Posted by: madkentdragon | April 5, 2011

Quirky Kent 9, Broadstairs, a shrine, Mr Dickens and a Wind Farm

Before we move on to Broadstairs, look out to sea and behold! The world’s biggest off shore wind farm! It covers 13.5 square miles with 100 turbines, it was completed and opened in 2010 and is supposed to supply enough electricity for 240,000 homes. I wonder what the Vikings, Romans or Augustine would have thought of that?

Further down the coast not far past the Wantsum is another one off the coast at Whitstable, so this part of the North Sea seems to be developing its own forest of these gigantic machines.

Broadstairs was named after a flight of broad chalk steps that led from the sandy beach up to the 11th Century shrine to St Mary which was on the cliff top, and the town’s motto “Stella Maris” – star of the sea comes from this. As did most towns in the area, Broadstairs started life as a fishing hamlet with the church in the nearby village of St Peters which it has now nearly incorporated.

The shrine was supposed to have existed before the Domesday Book and in 1070 a stone and flint built church replaced the old wooden structure that housed a replica of the statue at Bradstowe. The shrine here was known as the Shrine of Our Ladye, Star of the Sea, the contents of this shrine seem to have been moved to the Culmer Chapel nearer the sea than St Peters and was the gathering place for all sailors, who for centuries would lower their mainsail as they passed the area. A storm in 1520 destroyed most of the shrine on the Culmer estate but was rebuilt using original stone, but not in the same way and is not as beautiful. The tower at the shrine was topped with a navigational lamp to aid those at sea.

The original chapel in St Peters still remains on Albion Street but it has been incorporated into more modern buildings, and is now considered to be the oldest remaining structure in Broadstairs.

A wooden jetty was built in the 15th Century and an arch erected by George Culmer over the track that led to the sea; as the village grew, the track became a road – Harbour Street and in the following century another George Culmer improved the archway and added doors, these were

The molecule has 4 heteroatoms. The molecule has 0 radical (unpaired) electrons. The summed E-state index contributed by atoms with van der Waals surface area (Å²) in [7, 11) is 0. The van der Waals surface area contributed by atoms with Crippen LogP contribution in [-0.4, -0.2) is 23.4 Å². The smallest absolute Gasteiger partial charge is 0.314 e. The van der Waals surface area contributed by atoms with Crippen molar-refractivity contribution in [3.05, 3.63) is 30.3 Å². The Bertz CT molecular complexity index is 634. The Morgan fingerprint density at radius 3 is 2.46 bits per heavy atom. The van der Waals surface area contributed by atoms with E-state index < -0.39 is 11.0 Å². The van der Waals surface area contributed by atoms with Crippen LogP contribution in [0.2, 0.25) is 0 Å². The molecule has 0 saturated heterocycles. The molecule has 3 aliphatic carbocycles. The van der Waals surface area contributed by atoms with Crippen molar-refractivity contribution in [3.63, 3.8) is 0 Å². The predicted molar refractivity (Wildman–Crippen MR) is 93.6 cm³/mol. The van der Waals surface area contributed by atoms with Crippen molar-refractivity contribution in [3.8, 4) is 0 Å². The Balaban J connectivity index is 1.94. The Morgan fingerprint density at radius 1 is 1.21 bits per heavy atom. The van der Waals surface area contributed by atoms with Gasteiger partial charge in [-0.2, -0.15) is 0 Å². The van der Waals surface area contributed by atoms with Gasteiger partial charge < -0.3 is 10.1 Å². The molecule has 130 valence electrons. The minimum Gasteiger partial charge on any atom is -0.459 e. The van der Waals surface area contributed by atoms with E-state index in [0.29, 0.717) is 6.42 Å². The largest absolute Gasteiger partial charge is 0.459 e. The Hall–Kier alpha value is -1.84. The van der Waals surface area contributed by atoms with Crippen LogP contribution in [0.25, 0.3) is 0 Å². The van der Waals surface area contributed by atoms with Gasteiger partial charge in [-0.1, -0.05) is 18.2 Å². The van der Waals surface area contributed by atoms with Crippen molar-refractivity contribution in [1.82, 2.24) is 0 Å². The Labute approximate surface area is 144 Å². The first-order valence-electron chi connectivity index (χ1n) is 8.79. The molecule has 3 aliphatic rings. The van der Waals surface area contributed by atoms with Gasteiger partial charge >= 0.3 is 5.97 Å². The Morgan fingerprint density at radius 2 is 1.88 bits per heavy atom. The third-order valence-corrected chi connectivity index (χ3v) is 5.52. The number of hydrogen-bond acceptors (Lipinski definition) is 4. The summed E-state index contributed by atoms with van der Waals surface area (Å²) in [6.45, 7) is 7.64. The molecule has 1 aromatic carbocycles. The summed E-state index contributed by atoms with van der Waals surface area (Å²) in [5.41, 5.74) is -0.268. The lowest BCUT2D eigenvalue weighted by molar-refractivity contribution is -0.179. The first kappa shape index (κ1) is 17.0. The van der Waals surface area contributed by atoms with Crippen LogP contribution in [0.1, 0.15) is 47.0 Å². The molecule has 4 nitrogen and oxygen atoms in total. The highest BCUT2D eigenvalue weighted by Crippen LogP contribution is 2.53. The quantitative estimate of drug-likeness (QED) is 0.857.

known as “York Gate” and were to be closed against invasion. The structure, minus the gates still stands on Harbour Road and yet another Culmer, this time a Richard Culmer in the 17th Century, left a legacy to the town of six acres of ground to the poor of the parish. Culmer’s Allotments are well known, if not by name, by sight, to anyone who parks their car in the main car park and follows the footpath past them to the sea.

A storm in 1767 destroyed the jetty but as the fishing trade was at that time very important, a grant was made from the East India Company,
and Trinity House for the pier to be restored, and the York Gate was repaired in 1795 by Lord Hanniker, the MP for Dover, as the French Revolutionary Wars were threatening to invade. The same year the first lightship was stationed on the Goodwin Sands.

Another set of steps leading through a tunnel from the sands is known as the Waterloo Stairs; the legend is that, after the fall of Napoleon
at Waterloo, the French Eagle Standard was brought ashore here by Major Henry Percy of the 14th Dragoon Guards and displayed in the town, making Broadstairs the first place to know about the defeat of the French. The more mundane explanation is that they were smugglers’ steps to enable the goods to reach the cliff top easily. Smuggling was rife in this area at that time.

King  Charles landed here in 1683 and the area of the landing is now called Kingsgate Beach, the other main beaches are Botany Bay, Viking Bay and Joss Bay and all are sandy, which encouraged the tourists to visit and stay for a while, and the merchants who traded out of Ramsgate lived in the more genteel surroundings of Broadstairs.

Of course we cannot forget one of Broadstairs most famous residents, Charles Dickens, who lived in Fort House, now known as Bleak House,
every summer from 1837 to 1859 and there is a large Dickens Festival here every year. Bleak House is now an hotel and is easily spotted high on the cliffs as there are crenellations all around the parapet.

Other famous residents were Uncle Mac – you’d have to be my age to remember his Children’s Choice (later Children’s Favourites) or children’s hour – he greeted the Saturday morning show with “Hello children, everywhere” and closed the children’s hour every evening with “Good Night children everywhere” His memorial stands on the sea front. Ted Heath was born and brought up in Broadstairs but as his history is well known, I won’t bore you with it here. 

I know I haven’t mentioned all the surrounding villages, but the mainland of Kent is calling!



  1. Hi

    Does the Waterloo Steps still exist and if so where? Do you have a picture?
    I am researching this for a possible reenactment in June 2015

    • I don’t know exactly where they are – a bit of research indicates that they do, the little chapel is in Albion Street, Albion Furnishers seem to share the space. I suggest they must be near here

  2. thanks for that. Although I have found a site that says the steps were cut and named in commemoration, rather than being there at the time


    • Possibly Albion Stairs between Owlers Nook and Chapel

      • Much of these things depends on word of mouth and memories which are often faulty. You are quite possibly right, but you could probably find a few more variations if you looked into it further

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